2015 was another year of volatility. We witnessed the Swiss Franc unpegged from Euro, the boom and bust of the China stock market, the flash crash of US equities, the falling commodities prices, divergence of monetary policies and a lot more surprises. We did make mistakes, but we also learnt from these experience. Despite the market fluctuation, 2015 is still a fruitful year for Hanerest.
At the very last day of 2015, we want to share three lessons on thinking that benefited us throughout this year:
The first lesson is thinking in long-term when evaluating opportunities. Short-term returns can be attractive; but they are unpredictable and sometimes more risky. It is difficult to profit from betting where the market will go tomorrow or which central bank will surprise us in the next week; however, a macro trend is long-lasting, more consistent and has broader impact — just think of how the Internet has influenced our life in the past ten years. When evaluating opportunities, we ask ourself: what will it be like in 30 years? We focus on the future prospects of the industry and company, and emphasize on the competitive advantages (See our article: How to Identify Companies with Economic Moats?). We do not fear short-term volatility. We expect to gain returns in the long run.
The second lesson is thinking beyond the financial statements and ratios. Investors have access to identical financial information about public companies and have similar interpretation of them: the growth rate of the revenue, the return on equity, the cash cycle, to name a few. The problem, however, is that these statements are usually lagged and do not account for the true intangibles of the company, which has far more impact than most people think. New management initiatives or R&D do not reflect on the statements immediately, nor do the complains of the customers and the morale of employees. We always remember we’re studying a business with day-to-day operations, growth and interactions instead of a set of numbers that are published quarterly.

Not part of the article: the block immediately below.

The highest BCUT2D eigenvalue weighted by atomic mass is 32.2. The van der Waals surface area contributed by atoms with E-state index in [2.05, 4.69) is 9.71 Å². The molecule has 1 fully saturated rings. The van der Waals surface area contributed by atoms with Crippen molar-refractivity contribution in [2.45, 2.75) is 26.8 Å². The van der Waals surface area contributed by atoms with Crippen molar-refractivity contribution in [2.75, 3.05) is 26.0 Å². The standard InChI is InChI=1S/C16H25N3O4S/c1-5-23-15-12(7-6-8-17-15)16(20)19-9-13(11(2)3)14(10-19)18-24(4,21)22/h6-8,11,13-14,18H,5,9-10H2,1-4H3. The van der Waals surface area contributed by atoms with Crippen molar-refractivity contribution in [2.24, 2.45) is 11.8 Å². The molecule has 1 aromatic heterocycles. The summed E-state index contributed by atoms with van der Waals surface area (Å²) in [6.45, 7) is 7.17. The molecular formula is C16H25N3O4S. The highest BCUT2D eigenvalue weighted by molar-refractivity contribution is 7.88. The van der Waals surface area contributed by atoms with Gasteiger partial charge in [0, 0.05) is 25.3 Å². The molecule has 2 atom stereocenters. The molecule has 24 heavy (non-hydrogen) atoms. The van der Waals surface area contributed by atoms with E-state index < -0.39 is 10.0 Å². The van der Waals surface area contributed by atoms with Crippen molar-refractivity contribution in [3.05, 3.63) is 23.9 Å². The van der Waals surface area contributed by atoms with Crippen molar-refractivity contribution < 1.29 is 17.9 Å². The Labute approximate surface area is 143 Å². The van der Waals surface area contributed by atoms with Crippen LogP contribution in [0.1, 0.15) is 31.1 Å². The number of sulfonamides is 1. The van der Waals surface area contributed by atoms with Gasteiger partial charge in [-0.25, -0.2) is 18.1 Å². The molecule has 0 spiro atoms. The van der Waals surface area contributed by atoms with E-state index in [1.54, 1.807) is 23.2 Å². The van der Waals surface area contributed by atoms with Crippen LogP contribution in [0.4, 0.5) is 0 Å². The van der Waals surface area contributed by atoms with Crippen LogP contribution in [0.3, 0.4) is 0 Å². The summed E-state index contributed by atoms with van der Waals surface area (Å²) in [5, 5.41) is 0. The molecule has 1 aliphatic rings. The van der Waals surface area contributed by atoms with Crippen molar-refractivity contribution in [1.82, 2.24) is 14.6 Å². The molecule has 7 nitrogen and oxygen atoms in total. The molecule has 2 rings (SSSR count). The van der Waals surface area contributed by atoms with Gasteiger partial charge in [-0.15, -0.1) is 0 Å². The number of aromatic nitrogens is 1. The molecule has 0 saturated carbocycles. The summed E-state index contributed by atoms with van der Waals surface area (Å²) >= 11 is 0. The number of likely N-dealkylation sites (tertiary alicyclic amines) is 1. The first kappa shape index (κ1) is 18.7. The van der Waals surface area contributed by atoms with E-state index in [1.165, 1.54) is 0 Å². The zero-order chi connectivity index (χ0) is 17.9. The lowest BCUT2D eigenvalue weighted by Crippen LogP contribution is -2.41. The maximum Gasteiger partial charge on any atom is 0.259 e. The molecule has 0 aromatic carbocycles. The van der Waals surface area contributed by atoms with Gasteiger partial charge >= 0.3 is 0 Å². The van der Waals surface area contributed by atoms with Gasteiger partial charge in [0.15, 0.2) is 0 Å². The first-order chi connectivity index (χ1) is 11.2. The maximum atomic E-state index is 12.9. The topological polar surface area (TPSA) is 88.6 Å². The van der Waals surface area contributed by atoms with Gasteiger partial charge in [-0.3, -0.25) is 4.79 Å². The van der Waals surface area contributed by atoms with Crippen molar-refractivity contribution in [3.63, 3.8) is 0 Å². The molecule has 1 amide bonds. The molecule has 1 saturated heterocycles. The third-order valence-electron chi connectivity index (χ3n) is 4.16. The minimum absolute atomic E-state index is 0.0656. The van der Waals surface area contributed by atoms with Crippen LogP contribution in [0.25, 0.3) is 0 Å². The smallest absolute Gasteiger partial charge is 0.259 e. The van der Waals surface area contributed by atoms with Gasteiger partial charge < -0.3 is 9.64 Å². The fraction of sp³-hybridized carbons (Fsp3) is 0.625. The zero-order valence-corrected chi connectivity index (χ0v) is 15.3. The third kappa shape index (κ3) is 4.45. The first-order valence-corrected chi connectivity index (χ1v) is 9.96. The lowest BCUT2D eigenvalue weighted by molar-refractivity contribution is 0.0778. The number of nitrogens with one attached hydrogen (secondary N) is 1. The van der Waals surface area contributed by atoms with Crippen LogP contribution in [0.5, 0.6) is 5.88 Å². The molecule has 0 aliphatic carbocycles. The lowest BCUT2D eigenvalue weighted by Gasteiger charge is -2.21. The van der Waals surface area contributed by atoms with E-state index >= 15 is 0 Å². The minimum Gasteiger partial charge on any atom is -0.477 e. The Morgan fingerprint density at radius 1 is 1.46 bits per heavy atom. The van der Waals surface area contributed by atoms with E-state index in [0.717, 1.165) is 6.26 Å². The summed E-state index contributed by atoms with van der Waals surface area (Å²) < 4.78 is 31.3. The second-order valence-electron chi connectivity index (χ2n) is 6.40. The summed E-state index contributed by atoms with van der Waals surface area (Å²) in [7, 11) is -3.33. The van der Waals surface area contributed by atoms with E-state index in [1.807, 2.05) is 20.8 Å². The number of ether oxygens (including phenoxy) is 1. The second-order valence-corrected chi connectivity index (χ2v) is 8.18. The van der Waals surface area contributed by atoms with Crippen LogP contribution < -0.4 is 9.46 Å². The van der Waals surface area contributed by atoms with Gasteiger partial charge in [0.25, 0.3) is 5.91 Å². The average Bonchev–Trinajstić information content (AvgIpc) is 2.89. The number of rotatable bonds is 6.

The third lesson is thinking differently. One can never beat the market by following the market itself. Expectations that are shared by most people are mostly reflected on the current price of a security; if you discover a stock with similar expectation of the market, you probably find a fairly-priced stock. To beat the market, you should have your own views and stick to them. Markets are more irrational than most people realized, and people often go on extremes: everyone buy when they think the market can only go up and sell as if every tumbling is another financial crisis. We take the crowd’s views as reference only, and we try to benefit from the irrationality of the markets.
Looking ahead of 2016, we do not expect it will be another ordinary year. Markets fluctuate. Markets surprise. We do not attempt to make accurate prediction of the markets; instead, we focus on longer-term trend across business cycles and are always prepared to take advantage of new opportunities when they emerge.
In the end, we would like to take this chance to express our gratitude to all people that provide support for Hanerest; without you, we couldn’t have achieved what we have today. We wish 2016 will be a better year, where we all will work hard and achieve our goals.
We wish you a happy new year.